The mobile website was a real challenge, but I love the fact that I can integrate my blog and my website for fans.  Now you can have both in one easy spot.

On December 15th I'll start the first of my monthly newsletters to those who have subscribed, and one lucky subscriber will get a $100.00 gift card just in time for Christmas.  If you subscribed earlier---don't forget to check your emails for confirmation.  This was taking you to some crazy page with a 404 error, but they've promised me that's fixed.  What's up for the first newsletter?  Well, Catherine Mans fans will get a chance to see how Catherine met Cody.  This portion is taken from the original book, which like with movies was cut from the final product.  I've hoping to have this, plus a few short stories up for download in .mobi, .epub, .pdf and word for all the Catherine fans.

If you  haven't subscribed to the newsletter yet, it's easy, just fill out the form on the side here or at the website and submit.  You'll get one confirmation email to confirm your subscription and one thank you email.  After that only a once a month newsletter.  I plan on giving away some great prizes in 2014 and hopefully some wonderful interviews with some fantastic guests.  Hope to see you there.

Free copy of The Gifts, A Jacody Ives Mystery with each subscription.  After your confirmation email, I'll email you to see if you prefer .mobi .epub or a .pdf copy.

Tuesday, November 19, 2013

Tales From The Darkside - Blacklist and Sip Your Numbed Paradise

Like most of my family and friends, Blacklist has quickly become my favorite show.  As an author I'm in awe of both the stories created by the writers, as well as the genius behind the characters.  I recently found this poem again, written by my son, Charles W. Prather, Jr.  And it reminded so much of James Spader's role in Blacklist. A man who appears to be helpful, but has his own agenda.  He will not change, and yet he invites those around him to join him, to take their souls off for just a moment and become a little tainted.  A little taint never hurt.  And are Liz and Red kindred spirits?  I believe they may be.  Is Red leading the FBI into "numbed paradise"?  I truly believe he may be.  What an amazing character.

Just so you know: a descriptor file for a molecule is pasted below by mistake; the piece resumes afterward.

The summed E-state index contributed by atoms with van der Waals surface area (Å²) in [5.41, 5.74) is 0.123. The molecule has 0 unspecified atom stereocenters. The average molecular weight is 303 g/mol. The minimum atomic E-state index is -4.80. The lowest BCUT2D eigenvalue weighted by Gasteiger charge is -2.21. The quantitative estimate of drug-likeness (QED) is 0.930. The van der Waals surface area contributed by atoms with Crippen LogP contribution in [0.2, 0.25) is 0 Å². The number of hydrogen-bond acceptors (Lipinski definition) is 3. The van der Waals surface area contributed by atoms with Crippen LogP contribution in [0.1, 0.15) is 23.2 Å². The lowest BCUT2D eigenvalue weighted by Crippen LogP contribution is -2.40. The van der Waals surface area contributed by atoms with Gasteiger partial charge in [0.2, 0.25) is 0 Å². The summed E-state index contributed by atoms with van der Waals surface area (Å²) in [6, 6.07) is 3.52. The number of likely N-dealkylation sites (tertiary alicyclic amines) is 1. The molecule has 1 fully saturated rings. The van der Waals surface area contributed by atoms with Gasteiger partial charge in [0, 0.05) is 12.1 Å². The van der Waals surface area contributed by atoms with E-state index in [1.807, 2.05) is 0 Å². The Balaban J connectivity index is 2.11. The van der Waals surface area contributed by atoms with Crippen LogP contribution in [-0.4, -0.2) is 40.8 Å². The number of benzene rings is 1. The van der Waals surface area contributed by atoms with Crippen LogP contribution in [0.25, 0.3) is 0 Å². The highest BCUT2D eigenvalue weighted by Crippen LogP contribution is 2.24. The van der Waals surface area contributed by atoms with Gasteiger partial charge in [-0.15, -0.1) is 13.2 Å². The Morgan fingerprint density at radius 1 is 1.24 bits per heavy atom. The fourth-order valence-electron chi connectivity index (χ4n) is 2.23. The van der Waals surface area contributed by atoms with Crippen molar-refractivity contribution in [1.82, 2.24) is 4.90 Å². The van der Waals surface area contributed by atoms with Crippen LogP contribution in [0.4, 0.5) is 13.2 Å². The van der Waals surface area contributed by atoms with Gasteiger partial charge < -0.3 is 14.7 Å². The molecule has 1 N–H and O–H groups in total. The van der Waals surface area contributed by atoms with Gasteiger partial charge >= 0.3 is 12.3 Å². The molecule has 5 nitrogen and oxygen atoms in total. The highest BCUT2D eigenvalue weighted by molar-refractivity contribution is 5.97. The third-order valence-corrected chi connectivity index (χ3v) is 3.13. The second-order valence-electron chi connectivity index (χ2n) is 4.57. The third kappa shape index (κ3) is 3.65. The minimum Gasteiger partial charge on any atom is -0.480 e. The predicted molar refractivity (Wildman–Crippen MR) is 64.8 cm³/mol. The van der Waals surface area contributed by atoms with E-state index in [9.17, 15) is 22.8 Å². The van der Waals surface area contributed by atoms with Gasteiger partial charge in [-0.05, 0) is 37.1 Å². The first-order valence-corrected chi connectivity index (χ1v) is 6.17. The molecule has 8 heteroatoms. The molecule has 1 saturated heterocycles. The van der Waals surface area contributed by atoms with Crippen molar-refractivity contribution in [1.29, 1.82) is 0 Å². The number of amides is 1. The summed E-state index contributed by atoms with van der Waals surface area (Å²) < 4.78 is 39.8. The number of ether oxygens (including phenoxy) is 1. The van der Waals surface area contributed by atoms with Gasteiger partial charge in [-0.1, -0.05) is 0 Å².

If you've watched the show, read the poem and let me know what you think.  I'm sure Charles would enjoy it, and I know I would. I see James Spader in every line.


Crumpled cigarettes litter the table,
Alcohol burns the throat,
The pattern of self-destruction forms,
Cacophony of voices permeate the air,
A den of forgotten dreams,
Washed away with pinpricks to the brain,
Here there are no names,
Faces are all that matter,
Time is merely a formality.

Sit down, take your soul off,
Let it sit in the corner for a while,
You don’t need to worry about it,
We’ll take away the cause,
Sip your numbed paradise.

Dance away your memories,
Who needs them here,
You are in this moment,
Just let go of your future uncertain,
You can certainly be sure it’s worthless.

Sit down, take your soul off,
Let it soak in the view,
A little taint never hurt,
We’ll take away the consequences,
Sip your numbed paradise.

The lights are now less faded,
We’ve got to bid you farewell,
Our time,
Out of time,
So long yet so short,
But come back tomorrow,
A kindred spirit cannot be denied,
Your table will be waiting.

Sit down, take your soul off,
Do you remember where you left it?
We’ll help you find it,
Sip your numbed paradise.

By:  Charles W. Prather, Jr.

Monday, November 18, 2013

The Power of Words

Two years ago I had the wonderful opportunity to work with a rehab shelter for young women, most of them under twenty-one and many pregnant, who were recovering from drug addiction.  One of the most powerful things we discovered for all of them was their inability to use words to express their emotions.  We worked on this for many months with poetry writing, letter writing, and finally they wrote a play which they produced and put on for family, friends and their children.  It was a wonderful experience and one I miss and hope to repeat in the future.

Words are our most powerful weapon.  We use them to convey our love, our disapproval and sometimes to manipulate people.  As a motivational speaker we use words to change the thoughts, beliefs and sometimes the actions of the people we're speaking to.

In writing, authors use words to convey the emotions and sometimes the personalities of their characters.  My sister-in-law commented that I sometimes used "bad words" in my novels.  I laughed and stated: "It's hard to write a hard-core FBI agent who comes upon a brutal murder scene and have him say "sugar-beads.'"

So what gives words their power?  Basically they're hooks.  And the power lies in the meaning of the word to the persons who hear them.  Powerful weapons, or meaningless manipulations.  Words trigger emotions and emotions trigger actions.  I could say "I love you", but I don't know who is reading this post so if I don't know you, how can I possible truly love you.  I could say "I hate you", but the same would hold true.  I don't know you, so how can I possibly feel strongly enough about you to hate you?

Words without an emotional attachment are usually meaningless to the person reading or listening to them, and basically in time will bore a person to tune them out.  So how do we write exciting words that keep our readers turning pages?  We have to combine those words with emotions and meaning.  We do that with body language and punctuation.

Carrie turned back to the sink and continued slicing vegetables. "I said no."